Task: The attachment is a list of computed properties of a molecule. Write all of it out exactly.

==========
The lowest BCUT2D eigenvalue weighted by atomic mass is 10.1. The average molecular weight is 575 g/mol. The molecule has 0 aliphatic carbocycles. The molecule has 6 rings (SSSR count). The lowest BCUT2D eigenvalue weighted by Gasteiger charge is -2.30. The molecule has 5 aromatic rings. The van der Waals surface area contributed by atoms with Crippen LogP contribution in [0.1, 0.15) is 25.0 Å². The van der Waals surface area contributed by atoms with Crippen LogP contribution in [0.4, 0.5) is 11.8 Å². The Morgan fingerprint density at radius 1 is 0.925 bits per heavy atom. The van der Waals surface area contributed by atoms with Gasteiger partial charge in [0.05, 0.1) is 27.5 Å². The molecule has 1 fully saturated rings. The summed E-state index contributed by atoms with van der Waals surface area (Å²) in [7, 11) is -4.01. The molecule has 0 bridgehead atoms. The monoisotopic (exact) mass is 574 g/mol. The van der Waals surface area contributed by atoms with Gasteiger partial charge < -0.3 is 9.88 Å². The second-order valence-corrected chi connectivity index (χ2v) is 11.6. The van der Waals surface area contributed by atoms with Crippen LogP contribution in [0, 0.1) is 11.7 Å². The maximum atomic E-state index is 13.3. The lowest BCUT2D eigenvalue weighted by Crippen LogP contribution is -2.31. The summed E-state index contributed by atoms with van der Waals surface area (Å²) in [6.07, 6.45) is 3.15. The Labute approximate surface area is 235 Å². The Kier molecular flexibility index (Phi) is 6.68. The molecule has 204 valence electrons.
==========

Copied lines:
The lowest BCUT2D eigenvalue weighted by atomic mass is 10.1. The average molecular weight is 575 g/mol. The molecule has 0 aliphatic carbocycles. The molecule has 6 rings (SSSR count). The lowest BCUT2D eigenvalue weighted by Gasteiger charge is -2.30. The molecule has 5 aromatic rings. The van der Waals surface area contributed by atoms with Crippen LogP contribution in [0.1, 0.15) is 25.0 Å². The van der Waals surface area contributed by atoms with Crippen LogP contribution in [0.4, 0.5) is 11.8 Å². The Morgan fingerprint density at radius 1 is 0.925 bits per heavy atom. The van der Waals surface area contributed by atoms with Gasteiger partial charge in [0.05, 0.1) is 27.5 Å². The molecule has 1 fully saturated rings. The summed E-state index contributed by atoms with van der Waals surface area (Å²) in [7, 11) is -4.01. The molecule has 0 bridgehead atoms. The monoisotopic (exact) mass is 574 g/mol. The van der Waals surface area contributed by atoms with Gasteiger partial charge < -0.3 is 9.88 Å². The second-order valence-corrected chi connectivity index (χ2v) is 11.6. The van der Waals surface area contributed by atoms with Crippen LogP contribution in [0, 0.1) is 11.7 Å². The maximum atomic E-state index is 13.3. The lowest BCUT2D eigenvalue weighted by Crippen LogP contribution is -2.31. The summed E-state index contributed by atoms with van der Waals surface area (Å²) in [6.07, 6.45) is 3.15. The Labute approximate surface area is 235 Å². The Kier molecular flexibility index (Phi) is 6.68. The molecule has 204 valence electrons.